Deosaran tells JSC no to civilian Police Commissioner

Criminologist Professor Ramesh Deosaran.
Criminologist Professor Ramesh Deosaran.

While criminologist Professor Ramesh Deosaran says the public should be more involved in the overall process of governance, his Police Service Manpower Audit Committee (MAC) yesterday flatly rejected the idea of any civilian ever becoming Commissioner of Police.

The committee was asked their views to improve the management and oversight of the Police Service (TTPS) by a Joint Select Committee (JSC) on National Security chaired by Laventille West MP Fitzgerald Hinds at the Parliament Tower, Wrightson Road, Port of Spain. The current short-list for Police Commissioner includes former minister of national security Gary Griffith who owns a security company but is not a police officer. JSC member and Minister of Public Utilities Robert Le Hunte said pilots rarely run airlines so why should only police be considered to be Commissioner when considering larger management skills needed to run an organisation.

MAC member Dr Levis Guy-Obiakor, an international security consultant, replied, “We did look at that. You can be a manager but there must be support. You’ll not get the support of the rank and file with an individual from outside.”

MAC member attorney Allan Meiguel agreed, saying the TTPS still has its traditional quasi-military culture, adding, “That is perhaps what is keeping it afloat at this moment.”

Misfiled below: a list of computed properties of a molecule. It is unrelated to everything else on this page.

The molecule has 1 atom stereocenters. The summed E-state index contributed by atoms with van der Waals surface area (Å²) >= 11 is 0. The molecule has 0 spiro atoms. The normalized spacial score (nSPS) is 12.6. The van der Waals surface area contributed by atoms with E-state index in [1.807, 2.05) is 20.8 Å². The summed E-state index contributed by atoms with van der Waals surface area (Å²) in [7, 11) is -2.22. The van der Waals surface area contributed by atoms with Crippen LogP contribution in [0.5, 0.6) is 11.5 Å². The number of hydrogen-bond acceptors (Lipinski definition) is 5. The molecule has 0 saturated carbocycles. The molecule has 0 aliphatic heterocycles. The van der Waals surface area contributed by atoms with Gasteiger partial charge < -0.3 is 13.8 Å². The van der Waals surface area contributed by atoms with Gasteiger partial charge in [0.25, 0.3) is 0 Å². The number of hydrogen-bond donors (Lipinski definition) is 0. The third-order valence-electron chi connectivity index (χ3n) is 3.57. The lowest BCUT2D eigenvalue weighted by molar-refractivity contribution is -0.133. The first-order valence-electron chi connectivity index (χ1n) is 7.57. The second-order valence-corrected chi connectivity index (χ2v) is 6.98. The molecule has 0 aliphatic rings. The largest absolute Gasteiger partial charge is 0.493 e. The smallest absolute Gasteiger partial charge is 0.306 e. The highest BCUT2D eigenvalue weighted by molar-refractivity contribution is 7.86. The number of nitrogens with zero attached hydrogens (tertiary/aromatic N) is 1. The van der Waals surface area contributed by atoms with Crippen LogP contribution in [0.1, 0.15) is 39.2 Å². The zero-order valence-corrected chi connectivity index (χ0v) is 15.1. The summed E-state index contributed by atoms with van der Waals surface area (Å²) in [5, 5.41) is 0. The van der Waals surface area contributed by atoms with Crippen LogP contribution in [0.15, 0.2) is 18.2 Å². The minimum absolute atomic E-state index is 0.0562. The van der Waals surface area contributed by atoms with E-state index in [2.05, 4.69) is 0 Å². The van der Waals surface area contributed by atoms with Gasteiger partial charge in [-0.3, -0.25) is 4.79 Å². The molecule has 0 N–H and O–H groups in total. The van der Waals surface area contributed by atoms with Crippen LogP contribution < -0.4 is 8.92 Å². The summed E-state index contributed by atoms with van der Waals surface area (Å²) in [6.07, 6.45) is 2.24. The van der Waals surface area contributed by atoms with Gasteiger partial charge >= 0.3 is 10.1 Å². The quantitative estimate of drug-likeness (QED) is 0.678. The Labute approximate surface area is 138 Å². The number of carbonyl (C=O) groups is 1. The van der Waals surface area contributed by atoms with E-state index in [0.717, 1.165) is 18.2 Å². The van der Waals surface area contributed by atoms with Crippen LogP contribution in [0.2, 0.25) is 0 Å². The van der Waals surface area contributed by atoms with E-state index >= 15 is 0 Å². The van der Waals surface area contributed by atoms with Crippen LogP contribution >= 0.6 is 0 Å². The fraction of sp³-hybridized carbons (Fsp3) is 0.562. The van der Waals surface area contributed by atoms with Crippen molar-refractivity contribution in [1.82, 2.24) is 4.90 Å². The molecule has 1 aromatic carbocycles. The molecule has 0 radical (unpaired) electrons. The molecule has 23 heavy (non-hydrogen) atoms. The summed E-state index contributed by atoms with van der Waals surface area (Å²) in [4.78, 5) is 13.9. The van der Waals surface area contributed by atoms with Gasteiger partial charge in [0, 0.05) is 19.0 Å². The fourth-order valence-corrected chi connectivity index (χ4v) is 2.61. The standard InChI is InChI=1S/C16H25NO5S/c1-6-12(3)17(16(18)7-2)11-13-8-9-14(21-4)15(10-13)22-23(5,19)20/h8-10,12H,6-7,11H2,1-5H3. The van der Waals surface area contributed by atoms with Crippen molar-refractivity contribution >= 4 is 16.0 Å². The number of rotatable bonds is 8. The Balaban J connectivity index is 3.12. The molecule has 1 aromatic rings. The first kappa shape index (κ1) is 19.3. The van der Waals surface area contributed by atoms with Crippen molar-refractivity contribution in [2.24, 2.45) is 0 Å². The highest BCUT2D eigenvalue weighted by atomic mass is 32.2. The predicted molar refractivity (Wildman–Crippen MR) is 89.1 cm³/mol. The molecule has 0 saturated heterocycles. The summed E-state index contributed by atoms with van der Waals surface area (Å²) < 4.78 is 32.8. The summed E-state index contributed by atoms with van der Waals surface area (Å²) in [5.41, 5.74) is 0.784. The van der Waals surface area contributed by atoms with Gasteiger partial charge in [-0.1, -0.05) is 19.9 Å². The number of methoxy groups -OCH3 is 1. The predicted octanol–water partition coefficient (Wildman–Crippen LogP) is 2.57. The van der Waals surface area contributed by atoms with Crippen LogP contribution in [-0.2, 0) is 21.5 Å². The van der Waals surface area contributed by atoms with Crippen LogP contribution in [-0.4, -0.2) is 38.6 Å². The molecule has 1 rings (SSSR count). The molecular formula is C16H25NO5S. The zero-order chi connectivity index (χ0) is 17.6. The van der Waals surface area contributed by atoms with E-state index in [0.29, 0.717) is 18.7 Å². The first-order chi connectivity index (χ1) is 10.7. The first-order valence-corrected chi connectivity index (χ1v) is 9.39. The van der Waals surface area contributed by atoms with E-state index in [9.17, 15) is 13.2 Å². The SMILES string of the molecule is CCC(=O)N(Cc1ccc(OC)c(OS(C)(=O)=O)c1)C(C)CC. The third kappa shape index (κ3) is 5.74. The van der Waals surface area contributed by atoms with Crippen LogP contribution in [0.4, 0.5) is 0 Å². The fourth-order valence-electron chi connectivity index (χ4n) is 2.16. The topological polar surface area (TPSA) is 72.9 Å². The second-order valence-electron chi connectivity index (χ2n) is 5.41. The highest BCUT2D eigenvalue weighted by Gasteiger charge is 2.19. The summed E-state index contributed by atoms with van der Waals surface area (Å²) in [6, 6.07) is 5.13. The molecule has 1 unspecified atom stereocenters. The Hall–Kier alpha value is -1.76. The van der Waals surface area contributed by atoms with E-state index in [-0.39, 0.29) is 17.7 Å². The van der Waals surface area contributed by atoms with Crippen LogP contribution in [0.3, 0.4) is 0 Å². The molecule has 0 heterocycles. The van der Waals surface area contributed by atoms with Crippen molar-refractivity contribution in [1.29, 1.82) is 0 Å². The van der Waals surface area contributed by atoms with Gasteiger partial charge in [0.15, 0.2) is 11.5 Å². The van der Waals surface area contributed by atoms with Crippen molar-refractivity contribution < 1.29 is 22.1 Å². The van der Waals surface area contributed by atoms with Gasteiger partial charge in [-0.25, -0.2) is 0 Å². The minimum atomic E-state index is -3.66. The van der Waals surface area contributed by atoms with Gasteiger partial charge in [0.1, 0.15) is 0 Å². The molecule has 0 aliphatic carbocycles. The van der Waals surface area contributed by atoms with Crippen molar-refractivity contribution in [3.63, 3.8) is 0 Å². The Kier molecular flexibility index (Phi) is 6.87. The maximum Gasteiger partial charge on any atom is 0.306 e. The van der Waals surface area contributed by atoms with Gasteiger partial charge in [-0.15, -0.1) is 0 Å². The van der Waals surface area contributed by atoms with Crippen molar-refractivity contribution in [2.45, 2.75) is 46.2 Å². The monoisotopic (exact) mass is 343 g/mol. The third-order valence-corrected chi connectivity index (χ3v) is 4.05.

MAC member ACP Harold Phillip said, “Internationally, appointments from people outside the police service have not been successful.”

Deosaran urged that the Police Service Commission (PSC) which oversees the naming of a commissioner and deputy commissioner should become a full-time body expanded from five to seven members and disconnected from the Director of Personnel Administration (DPA), or be replaced by a Police Oversight Board supplemented by a ground-level Police Inspectorate.

He also defended the MAC’s proposal for the public to elect a CoP. “It creates a greater obligation for the CoP to respond to community concerns, a direct form of accountability.” Le Hunte decried the creation of new structures to fix a simple problem such as an office-holder who is not doing his/her job.

Deosaran wondered how the wheels of the TTPS are still turning given low public confidence in the police. Guy-Obiakor said lack of trust in the police is notable in Tobago where boatloads of marijuana and Venezuelans illegally enter, yet residents are afraid to testify in the law-courts.

Deosaran said the TTPS Human Resource Unit is “in disarray”, prodding the JSC’s Independent Senator Paul Richards to ask how the CoP could function.


"Deosaran tells JSC no to civilian Police Commissioner"

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